College counselors have long urged high school students to find and focus on their passion. But developing it to create new opportunities for yourself and others can really grab the attention of admissions officers.
For many of them, there’s a certain sameness to the applications they read, so when prospective students carve out their own opportunities, colleges notice, says Maria Laskaris, former dean of admissions and financial aid at Dartmouth College and now a senior private counselor at Top Tier Admissions, a company focused on helping applicants navigate the admissions process. “We tell students to push beyond what the school offers,” Laskaris says.
U.S. News talked to experts to find out how to make your college application stand out
Build on your academic strengths. Schools are looking for students who have not only done well but who have also challenged themselves, as they are more likely to succeed in college-level courses. Reviewers also take into account the level of rigor available at a particular school.
The key is to plan ahead and start in eighth or ninth grade to build a foundation that will open doors to advanced coursework later on. For instance, being ready to get advanced algebra out of the way sophomore year puts you on track to take calculus before earning that high school diploma, which might set you up better should you apply to a program that requires it, such as engineering.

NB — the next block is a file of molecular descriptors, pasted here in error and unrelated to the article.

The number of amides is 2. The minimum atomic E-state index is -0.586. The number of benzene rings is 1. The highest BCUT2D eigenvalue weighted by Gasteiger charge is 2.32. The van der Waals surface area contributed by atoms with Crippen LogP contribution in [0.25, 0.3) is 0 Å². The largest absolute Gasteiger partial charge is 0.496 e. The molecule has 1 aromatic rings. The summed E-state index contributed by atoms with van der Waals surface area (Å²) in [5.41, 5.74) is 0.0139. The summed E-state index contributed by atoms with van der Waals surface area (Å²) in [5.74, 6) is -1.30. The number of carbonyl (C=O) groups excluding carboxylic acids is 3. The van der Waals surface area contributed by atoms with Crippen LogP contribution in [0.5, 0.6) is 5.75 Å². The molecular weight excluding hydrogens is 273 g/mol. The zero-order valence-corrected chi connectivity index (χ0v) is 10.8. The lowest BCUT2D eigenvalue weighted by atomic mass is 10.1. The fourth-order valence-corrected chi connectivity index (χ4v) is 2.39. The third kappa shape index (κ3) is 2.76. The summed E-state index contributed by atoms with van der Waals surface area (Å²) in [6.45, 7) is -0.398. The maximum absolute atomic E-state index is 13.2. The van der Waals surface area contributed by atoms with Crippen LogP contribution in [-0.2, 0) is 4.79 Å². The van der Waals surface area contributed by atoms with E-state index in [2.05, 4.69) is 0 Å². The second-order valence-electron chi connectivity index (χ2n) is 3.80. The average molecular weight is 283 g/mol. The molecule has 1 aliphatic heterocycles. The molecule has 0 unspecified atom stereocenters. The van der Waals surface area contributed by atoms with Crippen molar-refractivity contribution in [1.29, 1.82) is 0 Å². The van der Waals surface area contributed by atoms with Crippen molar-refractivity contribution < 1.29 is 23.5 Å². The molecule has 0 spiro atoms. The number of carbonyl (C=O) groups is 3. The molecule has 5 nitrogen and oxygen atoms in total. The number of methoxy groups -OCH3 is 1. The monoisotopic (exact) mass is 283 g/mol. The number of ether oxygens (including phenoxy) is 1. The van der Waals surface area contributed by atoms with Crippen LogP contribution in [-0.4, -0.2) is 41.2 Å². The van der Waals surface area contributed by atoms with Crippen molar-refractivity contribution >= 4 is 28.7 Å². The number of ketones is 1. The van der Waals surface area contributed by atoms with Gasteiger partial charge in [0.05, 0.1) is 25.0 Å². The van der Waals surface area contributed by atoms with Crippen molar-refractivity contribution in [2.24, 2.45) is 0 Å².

Get a handle on the tests. Of course, colleges have long relied on standardized tests to help them differentiate between students in a way that grades alone cannot. Increasingly, applicants are choosing to take both the SAT and the ACT.
Christoph Guttentag, dean of undergraduate admissions at Duke University in North Carolina, suggests doing just that to determine which test better suits your test-taking style. You might opt to sit for your preferred test again, but twice should be the limit, he says.
Think outside your school’s extracurriculars. No matter what your interests are, find ways to use them to make a contribution to your school or local community.
Consider recommendations carefully. The ideal scenario is when you can ask an instructor who taught you more than once – such as during freshman year and again later on – because then they can speak to your growth and how you might have overcome any particular challenges.
Do a social media check. It’s not unusual for schools to be alerted by alumni, community members or others to social media that paints a student in an unflattering light.
Show up, to the extent you’re able. Visiting the campus shows the admissions office that you’d be likely to attend if accepted. Showing up is still a great way to reveal what schools refer to as “demonstrated interest,” a factor that some 70 percent of colleges say plays at least some role in their admissions decisions, according to the National Association for College Admission Counseling.
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